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Are Reality TV Shows Making a Recruiter’s Job Even Harder?

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Over Half of Candidates Making Recruitment Decisions Based On These Shows.

The average Brit spends up to four hours per day watching television and latest research suggests that job seekers are using the shows they watch to make their career choices. Over half of UK workers (53.9%) would use a reality TV show, such as Traffic Cops or Kitchen Nightmares, to decide whether or not they’d like to work in a profession, with a number of series detracting candidates from entire sectors.

The news comes from CV-Library, the UK’s leading independent job site, which conducted a survey of over 2,000 workers to uncover the impact reality TV shows have on their respective industries. The findings revealed that the majority (59%) of people believe that these programmes give a realistic insight into an industry, with a staggering 70.5% of workers believing that these kinds of shows are beneficial to the profession they represent. However, many are deemed to be damaging and in this situations, recruiters are having to overcome yet another hurdle to draw in new talent.

Lee Biggins, founder and managing director of CV-Library, comments:

“There are so many external factors that influence an individual’s career choices, and the growth of profession-based reality TV series, like Kitchen Nightmares and Traffic Cops, provides a new way to learn more about a particular industry. However, with some of these shows being scripted or over-dramatised for the cameras, this can put candidates off other key sectors and potentially great career opportunities. This means recruiters may have to work even harder to attract key talent into sectors that are already facing skills shortages.”

To understand the impact individual shows have had on their industries, respondents ranked how beneficial or damaging certain shows have been to their respective professions:

Most Beneficial TV Series Most Damaging TV Series:

1. The Great British Bake-off – 41.3%
2. Pet Rescue – 40.2%
3. Traffic Cops – 38.2%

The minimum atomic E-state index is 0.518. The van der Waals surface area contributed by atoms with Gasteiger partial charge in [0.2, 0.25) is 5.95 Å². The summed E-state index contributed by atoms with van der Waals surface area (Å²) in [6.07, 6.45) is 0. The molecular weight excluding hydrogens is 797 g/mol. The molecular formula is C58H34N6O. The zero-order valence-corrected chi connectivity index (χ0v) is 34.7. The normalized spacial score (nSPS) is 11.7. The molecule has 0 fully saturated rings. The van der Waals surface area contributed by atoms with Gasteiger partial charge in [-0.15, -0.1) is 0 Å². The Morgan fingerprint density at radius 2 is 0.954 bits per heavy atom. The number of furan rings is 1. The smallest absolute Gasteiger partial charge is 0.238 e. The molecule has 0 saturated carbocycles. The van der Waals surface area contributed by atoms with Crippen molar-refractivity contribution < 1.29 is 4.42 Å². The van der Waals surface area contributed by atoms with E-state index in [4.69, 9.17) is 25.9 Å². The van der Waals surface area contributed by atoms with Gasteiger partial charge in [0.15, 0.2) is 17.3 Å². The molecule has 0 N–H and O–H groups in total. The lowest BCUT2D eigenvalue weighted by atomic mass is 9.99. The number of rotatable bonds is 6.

4. Masterchef – 38.2%
5. One Born Every Minute – 34.9% 1. Hotel Hell – 43.8%
2. The Apprentice – 40.1%
3. Kitchen Nightmares – 31.8%
4. Educating Yorkshire/Essex – 22%
5. Cops with Cameras – 21.1%

Biggins concludes:

“Many recruiters are already struggling to attract professionals to key industries, such as education, the public sector and hospitality. Discovering that some shows can have a negative impact on hiring in their sectors is another potential set-back for recruitment professionals.”

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CV-Library is one of the UK’s largest online job sites, with the UK’s biggest database of over 12m CVs. The company was founded in 2000 as a response to Lee’s identification of a market niche. As a young carpet fitter at the time struggling to find work, Lee saw a need for an easy-to-use job board benefiting both job hunters and recruiters. With a £9k loan and help from a web developer, the CV-Library website was built. Lee’s raw passion and hands-on marketing strategies lifted the business off the ground and it is this that continues to push his company to new heights.

The business is now one of the fastest growing websites in the country. The team is expanding rapidly, now employing over 200 staff. It has also launched sister website, Resume Library, in the US, where the company is set to expand and take the brand global over the coming years. Lee puts the reason for his success down to working incredibly hard, loving what he does and a strong desire to make the business the best it can be.

Lee has received over 50 awards and accolades to date and was last year recognised as Entrepreneur of the Year. In April 2015 CV-Library was also ranked as number 49 in the Sunday Times Profit Track 100.

 

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